I’m thankful for phones and cell phones. Without a phone, I would have gone to my early morning dentist appointment only to find out that the dentist was sick. And it wouldn’t have been so convenient to make plans for a walk with a friend, either. I’m thankful that while I was at the grocery store I could receive a text telling me not to forget salsa. God created human beings to be inventive and creative so that we have many tools and gadgets to make our everyday lives easier, and for that I am thankful.

I’m thankful that God gave us work to do so our lives have purpose. I might get bored if all I had to do was sit in a recliner eating bonbons. I’m thankful that God has provided steady work for my son’s business, since all that work provides income for both my sons.

I’m thankful that my son and his wife found a new place to rent. There is nothing to rent at a reasonable price in this town, but through a friend they found a little house downtown to live in.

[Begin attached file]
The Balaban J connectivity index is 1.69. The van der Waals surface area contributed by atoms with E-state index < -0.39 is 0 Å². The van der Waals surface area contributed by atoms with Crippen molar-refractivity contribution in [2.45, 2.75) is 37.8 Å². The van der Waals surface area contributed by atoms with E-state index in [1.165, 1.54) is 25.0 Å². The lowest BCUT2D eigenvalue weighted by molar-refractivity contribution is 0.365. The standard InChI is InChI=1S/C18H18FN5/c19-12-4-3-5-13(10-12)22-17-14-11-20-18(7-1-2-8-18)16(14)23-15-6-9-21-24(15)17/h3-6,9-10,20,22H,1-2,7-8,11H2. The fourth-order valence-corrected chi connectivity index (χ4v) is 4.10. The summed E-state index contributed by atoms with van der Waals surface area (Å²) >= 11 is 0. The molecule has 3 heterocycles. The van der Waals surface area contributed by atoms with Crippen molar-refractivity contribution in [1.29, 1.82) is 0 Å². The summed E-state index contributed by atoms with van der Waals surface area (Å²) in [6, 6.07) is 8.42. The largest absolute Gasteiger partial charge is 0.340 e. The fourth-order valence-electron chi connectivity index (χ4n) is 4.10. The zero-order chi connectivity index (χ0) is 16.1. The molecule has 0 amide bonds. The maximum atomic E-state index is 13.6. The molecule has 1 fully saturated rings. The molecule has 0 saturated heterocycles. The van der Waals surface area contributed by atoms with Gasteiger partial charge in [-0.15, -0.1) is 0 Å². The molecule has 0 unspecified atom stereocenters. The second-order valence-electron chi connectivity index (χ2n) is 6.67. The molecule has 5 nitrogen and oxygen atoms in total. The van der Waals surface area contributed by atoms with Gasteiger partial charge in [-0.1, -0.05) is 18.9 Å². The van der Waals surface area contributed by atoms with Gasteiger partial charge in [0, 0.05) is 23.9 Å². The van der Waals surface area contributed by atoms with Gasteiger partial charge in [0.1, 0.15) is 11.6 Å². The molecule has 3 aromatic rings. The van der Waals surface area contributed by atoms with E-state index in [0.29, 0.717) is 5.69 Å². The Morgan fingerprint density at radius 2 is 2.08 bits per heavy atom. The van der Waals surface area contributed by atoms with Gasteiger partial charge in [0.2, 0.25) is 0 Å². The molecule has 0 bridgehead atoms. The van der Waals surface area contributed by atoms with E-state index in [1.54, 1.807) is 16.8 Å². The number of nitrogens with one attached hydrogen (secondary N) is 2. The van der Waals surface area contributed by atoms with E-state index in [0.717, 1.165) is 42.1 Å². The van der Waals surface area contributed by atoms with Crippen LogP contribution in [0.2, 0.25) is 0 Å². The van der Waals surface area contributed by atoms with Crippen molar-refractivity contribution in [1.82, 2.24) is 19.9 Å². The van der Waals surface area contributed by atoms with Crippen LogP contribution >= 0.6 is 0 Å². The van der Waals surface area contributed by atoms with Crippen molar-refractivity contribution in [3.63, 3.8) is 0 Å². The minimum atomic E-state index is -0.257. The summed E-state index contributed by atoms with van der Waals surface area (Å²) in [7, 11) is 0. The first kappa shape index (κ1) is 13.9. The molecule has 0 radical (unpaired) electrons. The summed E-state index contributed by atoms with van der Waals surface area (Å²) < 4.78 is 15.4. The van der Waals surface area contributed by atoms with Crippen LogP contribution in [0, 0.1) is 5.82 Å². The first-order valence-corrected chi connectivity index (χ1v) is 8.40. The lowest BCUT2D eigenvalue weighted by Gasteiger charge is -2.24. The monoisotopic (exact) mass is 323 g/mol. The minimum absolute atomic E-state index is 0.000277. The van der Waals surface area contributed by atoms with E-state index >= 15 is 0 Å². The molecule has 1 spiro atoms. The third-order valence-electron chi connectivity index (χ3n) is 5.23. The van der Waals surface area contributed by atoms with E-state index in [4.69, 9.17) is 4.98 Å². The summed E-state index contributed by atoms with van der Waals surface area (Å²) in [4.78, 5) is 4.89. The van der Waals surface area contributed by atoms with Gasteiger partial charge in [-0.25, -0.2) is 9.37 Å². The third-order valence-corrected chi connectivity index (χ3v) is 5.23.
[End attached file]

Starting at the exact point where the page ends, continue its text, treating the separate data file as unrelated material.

Throughout this year I’m planning to post a few thoughts of thanksgiving each Thursday along with Kim at the Upward Call and others.


Round the Sphere Again: While We're on the Subject

Trevin Wax discusses vocation (a recent Theological Term of the week) with Ben Witherington and Gene Veith. He’ll be posting this in three parts, with two posted already:

My friend Eddie, who recently started the blog Eddie’s Epics, has responded to my post Ordained Is a Wonderful Word, adding to what I wrote by explaining what God’s ordination means to believers. He writes: